Fay writes Alice another letter from London in June. She begins immediately with a description of Jane Austen’s death from Addison’s disease, saying that she wants “get it over” because it is so upsetting. Addison’s disease, an adrenal deficiency, had not yet been identified in Austen’s time and had no cure, which would have made the disease seem completely mysterious to Austen and her family. Fay writes that Austen would have slowly wasted away, eventually going into shock and cardiac arrest. Though she says that “the dying should be accorded some privacy,” Fay nevertheless imagines the painful details of Austen’s death.
In deciding whether or not to go into the details of Austen’s death, Fay appears to be conflicted about how much of this historical detail is relevant or appropriate to discuss. Fay seems certain that the manner of Fay’s death is significant but is not sure how to make meaning out of it. Her confusion here hints at the limits of trying to trace the connections between history and literature; they are certainly connected, but the mechanisms by which they influence each other remain mysterious.
Fay goes on to speculate that perhaps Jane Austen preferred her fictional worlds to her real life, and that she might have welcomed an earlier death in order to live fully in the City of Invention. She tells Alice that while thinking of Austen’s death is unpleasant, death should be viewed as only a part of life, in proportion with everything else. Accordingly, she urges Alice to make a lasting impression while she is alive, and to send her novel out for publication even though she fears rejection.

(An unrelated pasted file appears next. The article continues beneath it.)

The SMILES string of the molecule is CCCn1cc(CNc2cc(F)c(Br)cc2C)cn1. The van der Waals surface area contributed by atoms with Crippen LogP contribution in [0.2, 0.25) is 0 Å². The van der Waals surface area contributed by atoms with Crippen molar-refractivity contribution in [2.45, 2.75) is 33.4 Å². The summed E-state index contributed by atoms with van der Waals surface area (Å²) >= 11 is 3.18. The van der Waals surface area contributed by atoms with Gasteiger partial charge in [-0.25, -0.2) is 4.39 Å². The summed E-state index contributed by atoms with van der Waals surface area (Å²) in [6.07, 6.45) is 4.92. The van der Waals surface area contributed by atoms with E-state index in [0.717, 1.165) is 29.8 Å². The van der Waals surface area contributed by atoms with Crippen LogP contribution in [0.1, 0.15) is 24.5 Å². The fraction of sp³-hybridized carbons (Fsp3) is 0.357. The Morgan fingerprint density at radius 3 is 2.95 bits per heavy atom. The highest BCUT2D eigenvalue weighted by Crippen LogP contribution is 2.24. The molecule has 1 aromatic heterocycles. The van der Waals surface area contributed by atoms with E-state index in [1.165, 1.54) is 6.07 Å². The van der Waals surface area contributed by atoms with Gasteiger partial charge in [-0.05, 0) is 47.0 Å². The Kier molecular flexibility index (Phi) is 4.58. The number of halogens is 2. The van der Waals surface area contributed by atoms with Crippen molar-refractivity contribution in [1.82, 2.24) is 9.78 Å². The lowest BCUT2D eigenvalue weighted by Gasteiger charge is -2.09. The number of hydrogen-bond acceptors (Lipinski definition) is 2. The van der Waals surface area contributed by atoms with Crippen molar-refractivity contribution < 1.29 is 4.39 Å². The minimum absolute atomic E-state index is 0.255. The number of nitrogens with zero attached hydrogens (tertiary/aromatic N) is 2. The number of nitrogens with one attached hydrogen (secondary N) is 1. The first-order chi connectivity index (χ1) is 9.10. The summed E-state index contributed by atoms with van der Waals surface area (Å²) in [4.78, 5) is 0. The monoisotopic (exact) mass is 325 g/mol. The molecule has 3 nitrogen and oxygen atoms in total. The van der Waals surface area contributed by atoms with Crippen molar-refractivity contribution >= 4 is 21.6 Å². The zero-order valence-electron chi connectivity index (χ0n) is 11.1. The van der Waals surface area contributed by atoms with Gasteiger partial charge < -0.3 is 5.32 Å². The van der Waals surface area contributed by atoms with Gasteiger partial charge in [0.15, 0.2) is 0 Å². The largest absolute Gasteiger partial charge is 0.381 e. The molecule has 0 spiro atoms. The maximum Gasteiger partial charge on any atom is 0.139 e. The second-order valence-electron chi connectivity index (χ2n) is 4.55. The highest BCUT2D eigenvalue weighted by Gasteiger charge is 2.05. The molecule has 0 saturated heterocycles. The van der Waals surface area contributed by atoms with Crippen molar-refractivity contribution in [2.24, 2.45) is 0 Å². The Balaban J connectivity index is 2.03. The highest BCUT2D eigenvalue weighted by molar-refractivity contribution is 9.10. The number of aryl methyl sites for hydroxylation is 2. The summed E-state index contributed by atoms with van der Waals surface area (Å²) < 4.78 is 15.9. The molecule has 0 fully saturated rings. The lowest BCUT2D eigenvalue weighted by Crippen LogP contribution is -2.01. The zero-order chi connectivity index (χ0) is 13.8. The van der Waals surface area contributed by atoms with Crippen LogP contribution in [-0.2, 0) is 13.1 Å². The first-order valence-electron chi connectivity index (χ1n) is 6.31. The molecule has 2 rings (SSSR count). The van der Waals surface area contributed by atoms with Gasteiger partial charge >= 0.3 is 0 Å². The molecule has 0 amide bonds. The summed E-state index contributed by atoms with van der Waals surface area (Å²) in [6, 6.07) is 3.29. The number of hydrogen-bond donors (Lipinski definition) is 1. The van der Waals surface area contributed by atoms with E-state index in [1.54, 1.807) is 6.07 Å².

By wondering whether Austen might have preferred it to real life, Fay underscores the unique beauty of the City of Invention and again reiterates her belief in its value. Her final analysis of Austen’s death also emphasizes the need for a balanced interpretation of history, in which the events of history inform one’s understanding of literature but do not wholly define it.
Fay concludes by asking how Alice’s exams went. Fay also says that she will soon be having tea with Enid and Edward. She worries that the tea will be unpleasant, but says, “you never know.” However, she adds a postscript saying that tea has been cancelled and she is sorry to hear about Alice’s exams. She wonders if the exams are her own fault and offers to pay Alice’s way at an American university.
This moment of uncertainty for both Fay and Alice is an especially potent example of the many simultaneous realities that can exist in fiction. Fay’s relationship with Enid may be strong or weak; Alice’s academic future may be secure or not. Here, the lives of both characters illustrate the themes for which Fay has argued throughout the novel.